Knesset Speaker Yuli Edelstein (Likud) criticized Israeli Prime Minister Benjamin Netanyahu for calling his opponents “sourpusses” and said he would be relieved to see half of his fellow Likud lawmakers go home, Israel Radio reported Sunday, citing a recordig of a meeting Edelestein had with prominent religious Zionist figures which included members of the media.
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Edelstein was discussing recent speeches given by Netanyahu, referring to one where the prime minister called his opponents “sourpusses.”
This conduct is "a bit problematic when Netanyahu speaks as prime minister nobody interrupts him, there’s respect. But as soon as it comes to ‘you’re sourpusses’ – that’s where the mess begins. It’s a pity it’s like this,” Edelstein is reported to have told the group.
Edelstein was also quoted as saying about his own Likud colleagues: “I think Likud has a serious problem. “I’d be very happy if half of the faction went home, and there are new candidates that I wouldn’t be happy seeing in the Knesset. If we go on like this, we’ll be in the opposition; if a different roster [of Knesset candidates] isn’t chosen we’ll be in the opposition.”
Edelstein, a longtime lawmaker who was once a prominent refusenik in the former Soviet Union took issue with Netanyahu on several other issues in his remarks, among them his handling of U.S. President Donald Trump’s historic announcement that the United States recognized Jerusalem as Israel’s capital, breaking with decades of U.S. policy not to make a call on the city’s status until it was negotiatied as part of peace efforts with the Palestinians.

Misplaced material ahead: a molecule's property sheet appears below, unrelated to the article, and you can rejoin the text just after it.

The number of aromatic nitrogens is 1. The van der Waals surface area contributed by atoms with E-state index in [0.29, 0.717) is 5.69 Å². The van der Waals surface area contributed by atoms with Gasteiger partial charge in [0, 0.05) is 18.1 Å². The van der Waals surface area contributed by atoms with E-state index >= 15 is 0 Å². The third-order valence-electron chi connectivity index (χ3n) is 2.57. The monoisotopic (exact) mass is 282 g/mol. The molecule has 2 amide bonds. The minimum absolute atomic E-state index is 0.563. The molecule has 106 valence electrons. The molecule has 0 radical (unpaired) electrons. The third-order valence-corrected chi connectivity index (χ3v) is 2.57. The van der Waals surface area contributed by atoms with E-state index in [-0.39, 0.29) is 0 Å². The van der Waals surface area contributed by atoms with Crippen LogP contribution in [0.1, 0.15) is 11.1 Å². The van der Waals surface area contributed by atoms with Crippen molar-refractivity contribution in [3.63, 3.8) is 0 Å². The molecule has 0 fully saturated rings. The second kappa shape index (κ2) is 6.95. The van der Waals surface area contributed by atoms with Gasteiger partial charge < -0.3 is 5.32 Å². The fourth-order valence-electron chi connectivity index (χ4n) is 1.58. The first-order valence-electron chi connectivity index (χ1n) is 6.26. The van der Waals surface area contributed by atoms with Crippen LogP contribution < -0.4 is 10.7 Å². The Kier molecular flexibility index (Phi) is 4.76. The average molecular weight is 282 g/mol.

“I argue, and this is something that I can’t say publicly, we won. Trump thumbs his nose at the system, letting him say what he said. That very evening we should have met, Israel’s president, the prime minister, the foreign minister that we don’t have [Netanyahu is the acting foreign minister] and the Knesset speaker,” he was reported to have said. “There’s been no basic groundwork because there’s no foreign minister and the prime minister doesn’t talk to the president, and the president doesn’t talk to the prime minister. If there had been better work, we could have moved forward, not only with Guatemala,” Edelstein said.
He was referring to Guatemala’s indication of its willingness to move its embassy to Jerusalem.
Most countries criticized Trump’s announcement and reiterated that they think Jerusalem’s status should be determined in negotiations. Palestinians claim traditionally Arab east Jerusalem as the future capital.
Edelstein also disparaged Netanyahu comments on receiving “hot meal trays” in response to allegations that his residence overspent on private chefs. He also took issue with the prime minister's comments on the physical appearance of the journalist Moshe Nussbaum, after he had been critical of Netanyahu.